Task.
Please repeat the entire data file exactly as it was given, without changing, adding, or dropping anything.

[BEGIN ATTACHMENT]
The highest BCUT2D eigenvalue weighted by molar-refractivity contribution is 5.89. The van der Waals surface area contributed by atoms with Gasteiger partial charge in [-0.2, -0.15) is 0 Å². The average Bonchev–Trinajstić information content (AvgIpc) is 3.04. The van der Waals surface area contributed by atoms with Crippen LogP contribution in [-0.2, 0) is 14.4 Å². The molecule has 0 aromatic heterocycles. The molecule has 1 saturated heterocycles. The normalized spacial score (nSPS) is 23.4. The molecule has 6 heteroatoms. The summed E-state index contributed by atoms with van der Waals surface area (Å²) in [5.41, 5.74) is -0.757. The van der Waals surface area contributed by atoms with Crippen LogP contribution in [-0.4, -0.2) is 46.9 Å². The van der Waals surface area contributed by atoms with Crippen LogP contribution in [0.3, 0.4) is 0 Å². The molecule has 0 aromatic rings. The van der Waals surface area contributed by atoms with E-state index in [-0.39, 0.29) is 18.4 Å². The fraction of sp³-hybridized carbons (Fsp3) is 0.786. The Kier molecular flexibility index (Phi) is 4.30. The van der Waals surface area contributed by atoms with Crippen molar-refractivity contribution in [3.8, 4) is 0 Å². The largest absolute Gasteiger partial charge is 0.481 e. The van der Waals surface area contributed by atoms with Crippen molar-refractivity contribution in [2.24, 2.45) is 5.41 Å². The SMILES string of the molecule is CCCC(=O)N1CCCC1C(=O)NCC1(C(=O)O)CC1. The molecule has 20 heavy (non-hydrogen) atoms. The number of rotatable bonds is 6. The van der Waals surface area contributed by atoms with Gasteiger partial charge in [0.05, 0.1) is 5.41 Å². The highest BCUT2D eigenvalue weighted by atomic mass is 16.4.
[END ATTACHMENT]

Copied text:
The highest BCUT2D eigenvalue weighted by molar-refractivity contribution is 5.89. The van der Waals surface area contributed by atoms with Gasteiger partial charge in [-0.2, -0.15) is 0 Å². The average Bonchev–Trinajstić information content (AvgIpc) is 3.04. The van der Waals surface area contributed by atoms with Crippen LogP contribution in [-0.2, 0) is 14.4 Å². The molecule has 0 aromatic heterocycles. The molecule has 1 saturated heterocycles. The normalized spacial score (nSPS) is 23.4. The molecule has 6 heteroatoms. The summed E-state index contributed by atoms with van der Waals surface area (Å²) in [5.41, 5.74) is -0.757. The van der Waals surface area contributed by atoms with Crippen LogP contribution in [-0.4, -0.2) is 46.9 Å². The van der Waals surface area contributed by atoms with Crippen LogP contribution in [0.3, 0.4) is 0 Å². The molecule has 0 aromatic rings. The van der Waals surface area contributed by atoms with E-state index in [-0.39, 0.29) is 18.4 Å². The fraction of sp³-hybridized carbons (Fsp3) is 0.786. The Kier molecular flexibility index (Phi) is 4.30. The van der Waals surface area contributed by atoms with Crippen molar-refractivity contribution in [3.8, 4) is 0 Å². The largest absolute Gasteiger partial charge is 0.481 e. The van der Waals surface area contributed by atoms with Crippen molar-refractivity contribution in [2.24, 2.45) is 5.41 Å². The SMILES string of the molecule is CCCC(=O)N1CCCC1C(=O)NCC1(C(=O)O)CC1. The molecule has 20 heavy (non-hydrogen) atoms. The number of rotatable bonds is 6. The van der Waals surface area contributed by atoms with Gasteiger partial charge in [0.05, 0.1) is 5.41 Å². The highest BCUT2D eigenvalue weighted by atomic mass is 16.4.